IRS vs SwingaxleIf you like to drive fast even just very  occasionally, please put discs at least on the front (all it takes is 1 moment at higher speed for things to go horribly wrong!), and if you like to push it's capabilities on a regular basis (as so many do when they find out how much fun these things can be- as our dear friend Stan says, "afterall, it even says Speedster on the side of it, you know!") discs on the back as well, some slightly wider wheels and tires, some sway bars and it'll handle like a skate board! (think big evil laugh here!)

As far as the engine goes, the first choice is VW aircooled or Subaru?  VW Type 1 (Beetle) engines can go from a 65hp dual carbed 1600 to 1776, 1835 or 1915 cc's revving to 5500 or so with 90- 100 or 110 hp very reliably, to 2 liter (or bigger) strokers making anywhere from140-150 hp (still very reliably, even with a 6,000 rpm redline) to 2300-2400 cc's and a somewhat more high strung 200+ hp, 7,000-7500 rpm Monster!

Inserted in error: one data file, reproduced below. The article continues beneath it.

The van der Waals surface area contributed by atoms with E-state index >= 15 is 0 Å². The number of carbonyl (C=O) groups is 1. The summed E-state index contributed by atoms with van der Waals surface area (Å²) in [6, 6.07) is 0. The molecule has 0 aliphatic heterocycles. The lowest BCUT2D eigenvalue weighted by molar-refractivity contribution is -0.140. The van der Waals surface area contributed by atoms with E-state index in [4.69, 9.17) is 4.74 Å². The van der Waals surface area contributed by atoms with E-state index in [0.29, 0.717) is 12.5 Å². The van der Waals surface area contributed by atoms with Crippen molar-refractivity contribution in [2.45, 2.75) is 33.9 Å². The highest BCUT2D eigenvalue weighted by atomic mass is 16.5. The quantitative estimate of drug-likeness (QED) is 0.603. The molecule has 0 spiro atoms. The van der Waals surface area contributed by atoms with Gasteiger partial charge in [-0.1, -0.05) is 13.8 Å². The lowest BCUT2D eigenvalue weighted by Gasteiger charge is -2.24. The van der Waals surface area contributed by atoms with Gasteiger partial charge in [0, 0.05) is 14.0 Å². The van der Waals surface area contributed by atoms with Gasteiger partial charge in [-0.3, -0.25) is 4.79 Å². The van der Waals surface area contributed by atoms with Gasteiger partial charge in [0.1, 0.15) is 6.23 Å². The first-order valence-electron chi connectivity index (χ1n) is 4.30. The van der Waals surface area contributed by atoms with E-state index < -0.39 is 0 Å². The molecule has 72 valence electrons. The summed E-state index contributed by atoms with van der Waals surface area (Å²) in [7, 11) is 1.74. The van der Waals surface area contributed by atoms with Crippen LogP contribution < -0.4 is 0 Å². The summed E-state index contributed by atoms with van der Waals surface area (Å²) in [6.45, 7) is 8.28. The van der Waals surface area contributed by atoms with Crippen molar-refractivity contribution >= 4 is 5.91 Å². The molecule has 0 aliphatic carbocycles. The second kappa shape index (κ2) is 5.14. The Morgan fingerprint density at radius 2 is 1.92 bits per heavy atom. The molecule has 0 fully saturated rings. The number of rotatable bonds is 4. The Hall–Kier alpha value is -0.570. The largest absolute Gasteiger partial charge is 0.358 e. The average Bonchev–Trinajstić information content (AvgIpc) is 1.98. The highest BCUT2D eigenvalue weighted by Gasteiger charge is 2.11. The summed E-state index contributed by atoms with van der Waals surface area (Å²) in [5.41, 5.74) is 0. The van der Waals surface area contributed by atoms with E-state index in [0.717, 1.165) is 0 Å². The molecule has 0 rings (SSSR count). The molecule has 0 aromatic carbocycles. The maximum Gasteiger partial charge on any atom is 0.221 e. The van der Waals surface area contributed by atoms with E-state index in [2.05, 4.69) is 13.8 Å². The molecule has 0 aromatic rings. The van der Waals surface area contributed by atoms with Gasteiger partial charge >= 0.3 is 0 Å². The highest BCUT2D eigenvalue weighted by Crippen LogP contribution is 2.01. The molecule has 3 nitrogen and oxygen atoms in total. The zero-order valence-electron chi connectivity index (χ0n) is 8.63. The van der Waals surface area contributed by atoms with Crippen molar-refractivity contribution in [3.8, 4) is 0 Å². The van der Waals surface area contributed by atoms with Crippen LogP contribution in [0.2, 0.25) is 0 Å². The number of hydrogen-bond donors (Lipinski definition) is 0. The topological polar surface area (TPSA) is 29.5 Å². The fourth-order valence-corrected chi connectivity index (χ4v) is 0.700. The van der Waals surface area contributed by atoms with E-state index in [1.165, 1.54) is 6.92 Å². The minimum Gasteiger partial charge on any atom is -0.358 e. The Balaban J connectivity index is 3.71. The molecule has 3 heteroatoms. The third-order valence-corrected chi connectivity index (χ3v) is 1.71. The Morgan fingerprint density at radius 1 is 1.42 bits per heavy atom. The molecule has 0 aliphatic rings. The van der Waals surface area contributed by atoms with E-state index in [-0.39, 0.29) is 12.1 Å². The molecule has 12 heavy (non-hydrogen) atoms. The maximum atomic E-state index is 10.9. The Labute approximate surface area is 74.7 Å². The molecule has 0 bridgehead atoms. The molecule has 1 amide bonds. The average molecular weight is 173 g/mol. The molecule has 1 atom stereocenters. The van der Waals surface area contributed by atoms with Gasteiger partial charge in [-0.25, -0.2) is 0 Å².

THAT said, even though I am a staunchly lifelong aircooled guy, I have to admit the Subie has a lot of things going for it. Still a boxer layout (so the weight stays low for handling) but super reliable modern platform with power options starting at about 150 hp.  The car will weigh a little more with the radiator, water and tubing, but there's no denying it works.

No matter what you do, be prepared for people to ask questions and even want to take pics with them by (and even in) it CONSTANTLY!

To give you an idea-

Speedster- another pic of Al's

This, of course, is only 1 example (it will sit lower front and back when finished, and the bumpers aren't on it)- guys, show John your Speedsters!